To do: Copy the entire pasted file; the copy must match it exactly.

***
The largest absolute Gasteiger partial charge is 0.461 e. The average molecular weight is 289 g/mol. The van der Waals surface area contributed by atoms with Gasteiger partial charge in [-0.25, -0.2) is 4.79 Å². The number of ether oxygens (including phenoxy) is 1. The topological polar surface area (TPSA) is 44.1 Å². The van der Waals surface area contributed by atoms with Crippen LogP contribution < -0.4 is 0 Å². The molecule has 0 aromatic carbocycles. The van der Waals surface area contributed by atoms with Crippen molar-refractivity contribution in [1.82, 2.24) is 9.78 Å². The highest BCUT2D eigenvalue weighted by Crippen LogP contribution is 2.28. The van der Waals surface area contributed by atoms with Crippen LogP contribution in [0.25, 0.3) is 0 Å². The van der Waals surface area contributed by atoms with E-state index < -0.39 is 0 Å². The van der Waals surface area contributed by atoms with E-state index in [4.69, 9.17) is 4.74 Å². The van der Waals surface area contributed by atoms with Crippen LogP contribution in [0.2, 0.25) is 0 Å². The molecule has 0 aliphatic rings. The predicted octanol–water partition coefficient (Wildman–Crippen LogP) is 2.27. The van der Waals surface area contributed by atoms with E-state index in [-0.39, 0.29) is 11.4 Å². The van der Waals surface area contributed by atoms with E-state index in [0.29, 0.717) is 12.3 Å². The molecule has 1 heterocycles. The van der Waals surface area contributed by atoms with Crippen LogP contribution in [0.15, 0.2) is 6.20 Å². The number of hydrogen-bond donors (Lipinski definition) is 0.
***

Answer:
The largest absolute Gasteiger partial charge is 0.461 e. The average molecular weight is 289 g/mol. The van der Waals surface area contributed by atoms with Gasteiger partial charge in [-0.25, -0.2) is 4.79 Å². The number of ether oxygens (including phenoxy) is 1. The topological polar surface area (TPSA) is 44.1 Å². The van der Waals surface area contributed by atoms with Crippen LogP contribution < -0.4 is 0 Å². The molecule has 0 aromatic carbocycles. The van der Waals surface area contributed by atoms with Crippen molar-refractivity contribution in [1.82, 2.24) is 9.78 Å². The highest BCUT2D eigenvalue weighted by Crippen LogP contribution is 2.28. The van der Waals surface area contributed by atoms with Crippen LogP contribution in [0.25, 0.3) is 0 Å². The van der Waals surface area contributed by atoms with E-state index < -0.39 is 0 Å². The van der Waals surface area contributed by atoms with E-state index in [4.69, 9.17) is 4.74 Å². The van der Waals surface area contributed by atoms with Crippen LogP contribution in [0.2, 0.25) is 0 Å². The molecule has 0 aliphatic rings. The predicted octanol–water partition coefficient (Wildman–Crippen LogP) is 2.27. The van der Waals surface area contributed by atoms with E-state index in [-0.39, 0.29) is 11.4 Å². The van der Waals surface area contributed by atoms with E-state index in [0.29, 0.717) is 12.3 Å². The molecule has 1 heterocycles. The van der Waals surface area contributed by atoms with Crippen LogP contribution in [0.15, 0.2) is 6.20 Å². The number of hydrogen-bond donors (Lipinski definition) is 0.